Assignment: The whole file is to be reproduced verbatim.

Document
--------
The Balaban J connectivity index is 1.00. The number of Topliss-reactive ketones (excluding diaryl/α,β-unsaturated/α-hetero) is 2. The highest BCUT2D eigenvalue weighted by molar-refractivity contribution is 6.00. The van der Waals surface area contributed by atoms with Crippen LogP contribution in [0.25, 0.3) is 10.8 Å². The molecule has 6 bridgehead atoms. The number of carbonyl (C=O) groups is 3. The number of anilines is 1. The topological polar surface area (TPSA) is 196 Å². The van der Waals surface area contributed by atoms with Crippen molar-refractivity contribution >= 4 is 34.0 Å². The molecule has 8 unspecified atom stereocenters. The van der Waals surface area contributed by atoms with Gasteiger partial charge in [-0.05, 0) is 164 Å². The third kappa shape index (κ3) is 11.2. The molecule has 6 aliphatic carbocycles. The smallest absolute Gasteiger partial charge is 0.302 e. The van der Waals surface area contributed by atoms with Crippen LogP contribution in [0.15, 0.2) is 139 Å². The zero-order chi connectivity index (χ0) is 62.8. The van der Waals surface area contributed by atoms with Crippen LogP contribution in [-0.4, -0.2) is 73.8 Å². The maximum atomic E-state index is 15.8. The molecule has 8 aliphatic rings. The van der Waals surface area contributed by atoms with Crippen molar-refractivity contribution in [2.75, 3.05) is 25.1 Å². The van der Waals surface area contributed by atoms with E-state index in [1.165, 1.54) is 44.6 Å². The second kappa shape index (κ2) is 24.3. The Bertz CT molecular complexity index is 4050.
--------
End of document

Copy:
The Balaban J connectivity index is 1.00. The number of Topliss-reactive ketones (excluding diaryl/α,β-unsaturated/α-hetero) is 2. The highest BCUT2D eigenvalue weighted by molar-refractivity contribution is 6.00. The van der Waals surface area contributed by atoms with Crippen LogP contribution in [0.25, 0.3) is 10.8 Å². The molecule has 6 bridgehead atoms. The number of carbonyl (C=O) groups is 3. The number of anilines is 1. The topological polar surface area (TPSA) is 196 Å². The van der Waals surface area contributed by atoms with Crippen molar-refractivity contribution >= 4 is 34.0 Å². The molecule has 8 unspecified atom stereocenters. The van der Waals surface area contributed by atoms with Gasteiger partial charge in [-0.05, 0) is 164 Å². The third kappa shape index (κ3) is 11.2. The molecule has 6 aliphatic carbocycles. The smallest absolute Gasteiger partial charge is 0.302 e. The van der Waals surface area contributed by atoms with Crippen LogP contribution in [0.15, 0.2) is 139 Å². The zero-order chi connectivity index (χ0) is 62.8. The van der Waals surface area contributed by atoms with Crippen LogP contribution in [-0.4, -0.2) is 73.8 Å². The maximum atomic E-state index is 15.8. The molecule has 8 aliphatic rings. The van der Waals surface area contributed by atoms with Crippen molar-refractivity contribution in [2.75, 3.05) is 25.1 Å². The van der Waals surface area contributed by atoms with E-state index in [1.165, 1.54) is 44.6 Å². The second kappa shape index (κ2) is 24.3. The Bertz CT molecular complexity index is 4050.